The indefinite miners' strike which began officially last week has degenerated into brawls with riot police on several occasions... ...after miners started out peacefully occupying mines in Asturias, Castilla-Leon, Castilla-La Mancha, Aragon and Andalucia.
There had been scattered incidents in mines across the country for several weeks until the two main unions, the UGT (General Workers Union) and the CC.OO (Workers Commissions) called the indefinite strike last Friday to protest against cuts in government aid of 63 per cent to the sector.
Most of the mines are privately owned and have been fighting a losing battle with cheaper imported coal for years. The owners say it is the high cost of each worker that makes the mines less competitive, while the miners accuse them of wanting to get out of an industry that does not yield the high profits they want. The unions warned that if the government does not step in the mines will close down, putting thousands out of work. Last Friday the miners barricaded the A-66 motorway in Vega del Reay, near Oviedo, Asturias province.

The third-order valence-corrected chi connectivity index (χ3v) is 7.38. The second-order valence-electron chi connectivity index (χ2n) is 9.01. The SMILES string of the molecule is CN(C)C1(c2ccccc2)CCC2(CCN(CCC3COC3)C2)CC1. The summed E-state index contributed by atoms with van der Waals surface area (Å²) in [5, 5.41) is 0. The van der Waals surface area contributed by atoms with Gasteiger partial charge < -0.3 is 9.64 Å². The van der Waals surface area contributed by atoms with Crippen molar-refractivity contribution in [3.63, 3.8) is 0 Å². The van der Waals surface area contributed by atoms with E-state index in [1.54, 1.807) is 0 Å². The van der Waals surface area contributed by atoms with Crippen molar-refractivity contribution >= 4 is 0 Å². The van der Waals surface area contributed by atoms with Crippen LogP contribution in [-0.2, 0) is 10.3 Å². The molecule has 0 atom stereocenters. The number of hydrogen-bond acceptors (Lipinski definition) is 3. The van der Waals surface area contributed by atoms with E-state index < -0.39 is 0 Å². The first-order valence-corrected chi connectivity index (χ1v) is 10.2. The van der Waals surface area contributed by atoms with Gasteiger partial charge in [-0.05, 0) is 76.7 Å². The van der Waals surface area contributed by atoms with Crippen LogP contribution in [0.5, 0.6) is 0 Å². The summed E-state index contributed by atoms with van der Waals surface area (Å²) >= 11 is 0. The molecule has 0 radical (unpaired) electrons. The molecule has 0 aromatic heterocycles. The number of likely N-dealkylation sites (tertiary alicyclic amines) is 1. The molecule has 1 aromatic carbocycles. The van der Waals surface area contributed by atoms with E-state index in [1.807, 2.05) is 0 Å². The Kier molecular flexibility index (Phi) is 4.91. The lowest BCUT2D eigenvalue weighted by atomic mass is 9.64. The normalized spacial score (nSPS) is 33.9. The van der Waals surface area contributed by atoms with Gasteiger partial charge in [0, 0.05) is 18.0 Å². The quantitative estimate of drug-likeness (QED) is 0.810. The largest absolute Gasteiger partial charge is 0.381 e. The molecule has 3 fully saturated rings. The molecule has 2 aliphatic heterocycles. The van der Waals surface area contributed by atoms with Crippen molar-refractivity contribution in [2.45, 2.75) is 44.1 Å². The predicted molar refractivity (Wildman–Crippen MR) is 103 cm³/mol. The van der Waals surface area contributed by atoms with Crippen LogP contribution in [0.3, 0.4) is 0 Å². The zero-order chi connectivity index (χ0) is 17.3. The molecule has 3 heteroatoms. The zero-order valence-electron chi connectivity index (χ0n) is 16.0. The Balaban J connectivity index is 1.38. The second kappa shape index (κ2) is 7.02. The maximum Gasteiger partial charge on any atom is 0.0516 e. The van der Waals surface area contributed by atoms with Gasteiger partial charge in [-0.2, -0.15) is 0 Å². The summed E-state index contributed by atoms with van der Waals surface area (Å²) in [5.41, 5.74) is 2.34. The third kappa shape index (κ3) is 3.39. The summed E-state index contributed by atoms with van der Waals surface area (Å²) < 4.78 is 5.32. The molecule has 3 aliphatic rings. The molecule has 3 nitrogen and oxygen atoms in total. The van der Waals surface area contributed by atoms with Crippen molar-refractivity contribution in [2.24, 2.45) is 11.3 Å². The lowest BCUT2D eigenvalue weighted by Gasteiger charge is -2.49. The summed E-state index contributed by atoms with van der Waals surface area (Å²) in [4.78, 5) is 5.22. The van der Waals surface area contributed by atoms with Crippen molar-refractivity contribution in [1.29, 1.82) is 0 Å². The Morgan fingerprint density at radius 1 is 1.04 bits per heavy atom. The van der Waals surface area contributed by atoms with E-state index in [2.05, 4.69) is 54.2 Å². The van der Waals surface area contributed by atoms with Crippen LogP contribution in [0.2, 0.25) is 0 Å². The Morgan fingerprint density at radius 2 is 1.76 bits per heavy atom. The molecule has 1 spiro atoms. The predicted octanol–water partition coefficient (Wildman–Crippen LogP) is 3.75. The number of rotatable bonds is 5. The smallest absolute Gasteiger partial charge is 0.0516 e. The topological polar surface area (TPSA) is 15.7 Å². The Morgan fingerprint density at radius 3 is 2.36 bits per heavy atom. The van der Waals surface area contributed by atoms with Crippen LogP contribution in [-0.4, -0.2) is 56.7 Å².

The seven unions have called for nationwide protests starting today, Wednesday, June 9th, at 6 pm, to be followed by similar protests every Tuesday and Thursday at the same time and at 12 noon on Saturdays.
Asturian coal miners are famous for their militancy, a reputation they gained in October 1934 when they occupied several towns in the province in the hope of sparking a national rebellion to bring down the right-wing Republican government.
An army headed by Generals Eduardo López Ochoa and Francisco Franco finally put down the uprising in which some 1,500 miners were killed and between 30,000 and 40,000 taken prisoner.
Another 1,500 non-miners, including women and children were killed by Franco's Moroccan troops.